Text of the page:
Mitigating supply risk: Dual sourcing or process improvement?

Yimin Wang, Wendell Gilland, Brian Tomlin

Research output: Contribution to journalArticlepeer-review

250 Scopus citations


Surveys suggest that supply chain risk is a growing issue for executives and that supplier reliability is of particular concern. A common mitigation strategy is for the buying firm to expend effort improving the reliability of its supply base. We explore a model in which a firm can source from multiple suppliers and/or exert effort to improve supplier reliability. For both random capacity and random yield types of supply uncertainty, we propose a model of process improvement in which improvement efforts (if successful) increase supplier reliability in the sense that the delivered quantity (for any given order quantity) is stochastically larger after improvement. We characterize the optimal procurement quantities and improvement efforts and generate managerial insights. For random capacity, improvement is increasingly favored over dual sourcing as the supplier cost heterogeneity increases, but dual sourcing is favored over improvement if the supplier reliability heterogeneity is high. In the random yield model, increasing cost heterogeneity can reduce the attractiveness of improvement, and improvement can be favored over dual sourcing if the reliability heterogeneity is high. A combined strategy (improvement and dual sourcing) can provide significant value if suppliers are very unreliable and/or capacity is low relative to demand.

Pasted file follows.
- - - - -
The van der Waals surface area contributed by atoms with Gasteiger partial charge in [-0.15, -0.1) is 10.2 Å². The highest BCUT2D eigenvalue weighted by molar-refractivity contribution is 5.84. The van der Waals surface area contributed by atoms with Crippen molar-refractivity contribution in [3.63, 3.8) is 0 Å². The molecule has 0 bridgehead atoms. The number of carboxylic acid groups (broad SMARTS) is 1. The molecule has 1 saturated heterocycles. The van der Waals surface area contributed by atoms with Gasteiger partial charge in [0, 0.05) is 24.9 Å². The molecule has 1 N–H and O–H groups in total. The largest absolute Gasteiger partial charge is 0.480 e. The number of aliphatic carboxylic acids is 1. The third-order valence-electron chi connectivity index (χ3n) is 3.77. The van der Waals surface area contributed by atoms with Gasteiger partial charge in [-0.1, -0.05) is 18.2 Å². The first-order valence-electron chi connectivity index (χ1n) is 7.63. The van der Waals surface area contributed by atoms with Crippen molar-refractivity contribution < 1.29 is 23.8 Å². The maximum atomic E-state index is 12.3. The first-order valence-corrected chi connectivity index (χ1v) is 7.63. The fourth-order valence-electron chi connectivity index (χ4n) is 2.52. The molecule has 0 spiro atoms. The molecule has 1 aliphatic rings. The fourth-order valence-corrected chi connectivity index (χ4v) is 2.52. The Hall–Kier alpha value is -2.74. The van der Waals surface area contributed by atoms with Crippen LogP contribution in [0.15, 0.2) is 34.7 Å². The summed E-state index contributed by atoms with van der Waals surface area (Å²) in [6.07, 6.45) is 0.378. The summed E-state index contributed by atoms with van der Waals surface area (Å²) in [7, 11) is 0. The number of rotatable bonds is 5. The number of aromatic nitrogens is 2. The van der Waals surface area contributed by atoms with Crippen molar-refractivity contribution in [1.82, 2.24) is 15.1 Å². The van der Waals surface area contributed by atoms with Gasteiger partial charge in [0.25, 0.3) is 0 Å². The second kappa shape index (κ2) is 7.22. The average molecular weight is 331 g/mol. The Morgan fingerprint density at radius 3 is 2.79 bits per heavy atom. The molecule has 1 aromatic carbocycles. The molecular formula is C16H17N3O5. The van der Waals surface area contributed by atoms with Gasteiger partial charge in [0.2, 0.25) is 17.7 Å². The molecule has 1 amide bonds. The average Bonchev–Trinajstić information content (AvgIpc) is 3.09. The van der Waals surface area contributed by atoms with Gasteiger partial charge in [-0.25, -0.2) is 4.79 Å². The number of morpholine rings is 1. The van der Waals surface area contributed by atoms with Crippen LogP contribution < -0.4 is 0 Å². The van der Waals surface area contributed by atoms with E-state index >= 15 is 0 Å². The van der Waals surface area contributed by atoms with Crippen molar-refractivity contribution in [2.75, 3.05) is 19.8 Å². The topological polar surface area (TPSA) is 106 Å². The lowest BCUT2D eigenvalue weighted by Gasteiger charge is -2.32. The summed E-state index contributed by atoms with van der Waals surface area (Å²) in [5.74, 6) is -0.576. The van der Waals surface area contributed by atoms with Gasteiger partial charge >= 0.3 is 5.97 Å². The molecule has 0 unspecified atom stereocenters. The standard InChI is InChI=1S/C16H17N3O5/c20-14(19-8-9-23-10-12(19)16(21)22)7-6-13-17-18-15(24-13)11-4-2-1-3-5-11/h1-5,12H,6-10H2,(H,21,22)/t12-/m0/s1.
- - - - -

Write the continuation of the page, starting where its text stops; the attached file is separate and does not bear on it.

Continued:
Original languageEnglish (US)
Pages (from-to)489-510
Number of pages22
JournalManufacturing and Service Operations Management
Issue number3
StatePublished - Jun 2010


  • Operations strategy
  • Risk management
  • Supply chain management

ASJC Scopus subject areas

  • Strategy and Management
  • Management Science and Operations Research


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